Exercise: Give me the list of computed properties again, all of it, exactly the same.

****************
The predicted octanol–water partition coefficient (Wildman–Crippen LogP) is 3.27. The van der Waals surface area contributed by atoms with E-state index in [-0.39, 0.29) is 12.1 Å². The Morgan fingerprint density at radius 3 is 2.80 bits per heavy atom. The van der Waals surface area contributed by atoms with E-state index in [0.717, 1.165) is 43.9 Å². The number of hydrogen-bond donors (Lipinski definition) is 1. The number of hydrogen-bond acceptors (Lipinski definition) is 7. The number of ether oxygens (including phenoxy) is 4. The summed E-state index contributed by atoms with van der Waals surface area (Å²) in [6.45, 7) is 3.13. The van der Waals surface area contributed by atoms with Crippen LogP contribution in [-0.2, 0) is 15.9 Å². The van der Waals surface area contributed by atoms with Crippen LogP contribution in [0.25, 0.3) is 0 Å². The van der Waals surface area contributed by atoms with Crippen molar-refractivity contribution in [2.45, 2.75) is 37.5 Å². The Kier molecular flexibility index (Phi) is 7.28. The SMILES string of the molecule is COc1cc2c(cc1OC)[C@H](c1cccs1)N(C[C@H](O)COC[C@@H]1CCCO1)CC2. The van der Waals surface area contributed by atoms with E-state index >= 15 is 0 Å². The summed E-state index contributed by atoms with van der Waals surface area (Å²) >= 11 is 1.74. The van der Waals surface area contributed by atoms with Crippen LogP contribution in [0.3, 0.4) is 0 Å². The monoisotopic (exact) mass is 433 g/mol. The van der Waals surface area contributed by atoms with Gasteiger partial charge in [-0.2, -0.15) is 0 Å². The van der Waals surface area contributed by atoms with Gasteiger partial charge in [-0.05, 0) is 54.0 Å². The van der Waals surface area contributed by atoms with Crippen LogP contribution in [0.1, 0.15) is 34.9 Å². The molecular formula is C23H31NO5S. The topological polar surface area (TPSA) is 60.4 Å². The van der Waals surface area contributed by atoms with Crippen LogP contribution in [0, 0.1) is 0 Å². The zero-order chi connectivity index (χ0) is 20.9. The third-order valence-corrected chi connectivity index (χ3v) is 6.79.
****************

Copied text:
The predicted octanol–water partition coefficient (Wildman–Crippen LogP) is 3.27. The van der Waals surface area contributed by atoms with E-state index in [-0.39, 0.29) is 12.1 Å². The Morgan fingerprint density at radius 3 is 2.80 bits per heavy atom. The van der Waals surface area contributed by atoms with E-state index in [0.717, 1.165) is 43.9 Å². The number of hydrogen-bond donors (Lipinski definition) is 1. The number of hydrogen-bond acceptors (Lipinski definition) is 7. The number of ether oxygens (including phenoxy) is 4. The summed E-state index contributed by atoms with van der Waals surface area (Å²) in [6.45, 7) is 3.13. The van der Waals surface area contributed by atoms with Crippen LogP contribution in [-0.2, 0) is 15.9 Å². The van der Waals surface area contributed by atoms with Crippen LogP contribution in [0.25, 0.3) is 0 Å². The van der Waals surface area contributed by atoms with Crippen molar-refractivity contribution in [2.45, 2.75) is 37.5 Å². The Kier molecular flexibility index (Phi) is 7.28. The SMILES string of the molecule is COc1cc2c(cc1OC)[C@H](c1cccs1)N(C[C@H](O)COC[C@@H]1CCCO1)CC2. The van der Waals surface area contributed by atoms with E-state index >= 15 is 0 Å². The summed E-state index contributed by atoms with van der Waals surface area (Å²) >= 11 is 1.74. The van der Waals surface area contributed by atoms with Crippen LogP contribution in [0.3, 0.4) is 0 Å². The monoisotopic (exact) mass is 433 g/mol. The van der Waals surface area contributed by atoms with Gasteiger partial charge in [-0.2, -0.15) is 0 Å². The van der Waals surface area contributed by atoms with Gasteiger partial charge in [-0.05, 0) is 54.0 Å². The van der Waals surface area contributed by atoms with Crippen LogP contribution in [0.1, 0.15) is 34.9 Å². The molecular formula is C23H31NO5S. The topological polar surface area (TPSA) is 60.4 Å². The van der Waals surface area contributed by atoms with Crippen LogP contribution in [0, 0.1) is 0 Å². The zero-order chi connectivity index (χ0) is 20.9. The third-order valence-corrected chi connectivity index (χ3v) is 6.79.